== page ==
As we look back on 2013, and ahead to what’s to come, we tend to take stock – an inventory, if you will, of what we have learned, experienced, and overcome. It is a time to evaluate one’s self. We look in literal and figurative mirrors and write ourselves a critical year’s end report. As political commentators, we may also take the occasion of the changing of the calendar to look back on the political happenings throughout the past year. This look-back is usually done, not to rehash old debates, but to tally up the wins, losses and draws and to see where the debate needs to go in the future. We can, then, remind ourselves that this game doesn’t have a time clock – it doesn’t end. It’s a perpetual game that continues as long as we’re willing to play. And play we shall.
Politically, 2013 can seem like a loss. The year saw a communist ideologue RE-INAGURATED, despite a lackluster first term. It saw a Congress re-seated still partially officially controlled by the left. As the year progressed, we realized that the true fiscal conservatives in Congress were fewer in number than even party affiliation would suggest. Really, BOTH houses of Congress are controlled by the left, the left drives the political conversation, and the right hasn’t seemed able to mount much of a defense and virtually no offense.
The story of the year is the Obamacare debacle. All along, it’s been said that this program was unworkable. But even its vocal opponents didn’t expect the colossal and immediate failure that the Obamacare rollout experienced. And it’s not the website, which is a visible, but minor failure. The real problem, as anyone with ANY knowledge of the insurance industry, or the private sector, in general , has argued, is the fact that “universal” healthcare coverage can only be achieved through rationing of care and MASSIVE cost to everyone. The idea that you can eliminate underwriting AND lower costs is ludicrous, and always has been. My personal experience has seen my family’s premiums TRIPLE, for no appreciable change in coverage (of any value to me), and a large increase in out of pocket deductible.
Obamacare is actually called “The Affordable Care Act,” which is really its only accomplishment – just a name that sounds good in ten second sound bites and on the headlines of unread articles. At the time of the passage of the ACA, the left fully controlled the federal government. Their key objective with that control was to pass a healthcare reform act.
1) They didn’t care what was actually in the act so long as it could be called “universal healthcare.”
2) They had to take the rare opportunity of tri-lateral control to set the stage for permanent dependence on government (a leftist government) for a huge majority of the American population.
And they were wildly successful. Up until very recently, the Obama Administration proudly embraced the “Obamacare” moniker and the media dutifully referred to the ACA as Obama’s signature healthcare reform law. Now that the bloom is off the rose, the administration and the media have quietly gone back to references to the Affordable Care Act, or simply ACA, or Healthcare Reform and are no longer tying Obama’s name to the negative press.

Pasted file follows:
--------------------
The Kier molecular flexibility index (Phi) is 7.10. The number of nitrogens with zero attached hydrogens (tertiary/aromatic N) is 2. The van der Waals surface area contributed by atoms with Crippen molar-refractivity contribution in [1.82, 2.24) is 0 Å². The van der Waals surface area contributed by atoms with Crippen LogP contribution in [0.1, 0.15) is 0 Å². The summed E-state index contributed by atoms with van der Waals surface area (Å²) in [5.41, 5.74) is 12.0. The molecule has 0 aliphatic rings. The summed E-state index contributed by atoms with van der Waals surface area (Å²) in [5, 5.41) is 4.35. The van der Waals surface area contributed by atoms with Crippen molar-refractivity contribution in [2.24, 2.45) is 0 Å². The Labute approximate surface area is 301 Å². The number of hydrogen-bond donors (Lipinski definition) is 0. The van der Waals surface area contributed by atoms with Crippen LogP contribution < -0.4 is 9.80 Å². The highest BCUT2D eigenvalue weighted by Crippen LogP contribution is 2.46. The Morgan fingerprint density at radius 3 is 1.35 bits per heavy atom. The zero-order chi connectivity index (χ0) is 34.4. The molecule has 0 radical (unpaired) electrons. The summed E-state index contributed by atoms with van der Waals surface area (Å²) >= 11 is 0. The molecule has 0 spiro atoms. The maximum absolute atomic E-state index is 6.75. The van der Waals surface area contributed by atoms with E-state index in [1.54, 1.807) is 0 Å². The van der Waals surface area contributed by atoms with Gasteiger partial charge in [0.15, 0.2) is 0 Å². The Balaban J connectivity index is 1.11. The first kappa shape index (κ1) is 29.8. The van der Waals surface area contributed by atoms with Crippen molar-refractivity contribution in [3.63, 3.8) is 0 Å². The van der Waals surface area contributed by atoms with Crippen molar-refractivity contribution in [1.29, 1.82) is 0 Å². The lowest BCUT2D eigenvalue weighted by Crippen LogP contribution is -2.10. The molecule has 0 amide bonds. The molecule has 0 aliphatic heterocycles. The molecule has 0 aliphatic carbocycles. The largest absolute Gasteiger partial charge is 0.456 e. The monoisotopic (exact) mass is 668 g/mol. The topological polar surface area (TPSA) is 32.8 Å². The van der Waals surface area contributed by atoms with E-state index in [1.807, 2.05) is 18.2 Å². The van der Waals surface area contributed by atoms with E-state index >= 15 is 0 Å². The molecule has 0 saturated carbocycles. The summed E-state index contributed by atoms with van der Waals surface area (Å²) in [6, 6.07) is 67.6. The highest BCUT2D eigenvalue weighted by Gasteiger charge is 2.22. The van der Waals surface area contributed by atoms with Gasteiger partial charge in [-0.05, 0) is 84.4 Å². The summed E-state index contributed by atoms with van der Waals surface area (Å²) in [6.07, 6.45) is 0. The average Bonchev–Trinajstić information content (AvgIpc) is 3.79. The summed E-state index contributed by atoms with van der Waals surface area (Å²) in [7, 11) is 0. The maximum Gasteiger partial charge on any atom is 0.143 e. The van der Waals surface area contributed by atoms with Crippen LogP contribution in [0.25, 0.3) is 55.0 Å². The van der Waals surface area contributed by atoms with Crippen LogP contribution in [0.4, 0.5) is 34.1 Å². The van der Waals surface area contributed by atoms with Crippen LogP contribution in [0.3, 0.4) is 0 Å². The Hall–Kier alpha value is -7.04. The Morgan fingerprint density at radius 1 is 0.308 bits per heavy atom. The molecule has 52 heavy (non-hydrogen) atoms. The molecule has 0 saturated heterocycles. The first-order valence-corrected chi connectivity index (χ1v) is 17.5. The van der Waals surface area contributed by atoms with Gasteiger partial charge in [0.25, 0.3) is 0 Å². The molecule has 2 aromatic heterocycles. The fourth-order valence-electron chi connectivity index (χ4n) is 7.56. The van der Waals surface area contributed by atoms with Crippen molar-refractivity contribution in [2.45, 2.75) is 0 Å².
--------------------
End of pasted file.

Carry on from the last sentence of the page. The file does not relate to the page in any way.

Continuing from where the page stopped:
Obamacare has already caused the private sector insurers to change their products and pricing to deal with the restrictions on underwriting in the law’s regulations. The left is now pushing with great effort for people to sign up – especially those that have been previously uninsured and those who can be subsidized. We can never undo that. Just like even the slightest hint of a reduction of the rate of growth of Medicare is demonized as throwing Granny over the cliff, once health insurance becomes a government provided service, the private sector solutions go away – and you’re a slave to the continued blessing of the federal cornucopia.
It’s tempting to throw up one’s hands and say that the fight is lost. It’s tempting to say that Americans have become apathetic, ignorant, and dependent. But, just as it is important to look positively at the prospect of better things for your own personal life in the new year, it is also important to adopt a positive outlook for the direction of the country.
1) People seem to be wise to the Obamacare façade. Most rational people – and more than did a year ago – seem to realize that the Obamacare program is unworkable.
2) There is conflict within the Republican Party, which is needed and necessary. During the Bush years, the left pushed the “moderates” out of the Democratic Party and coalesced around a much more pure progressive agenda that we saw during the Clinton presidency. We are now seeing a similar conflict within the Republican Party that, hopefully, will result and a much stronger party and a much more fiscally conservative platform.
3) This is still America. This is still the land of opportunity and, much more than we sometimes realize, it is still a population of motivated and industrious individuals.
Who knows exactly what the politics of 2014 may hold for us. But be confident and encouraged. We can – will – continue the fight.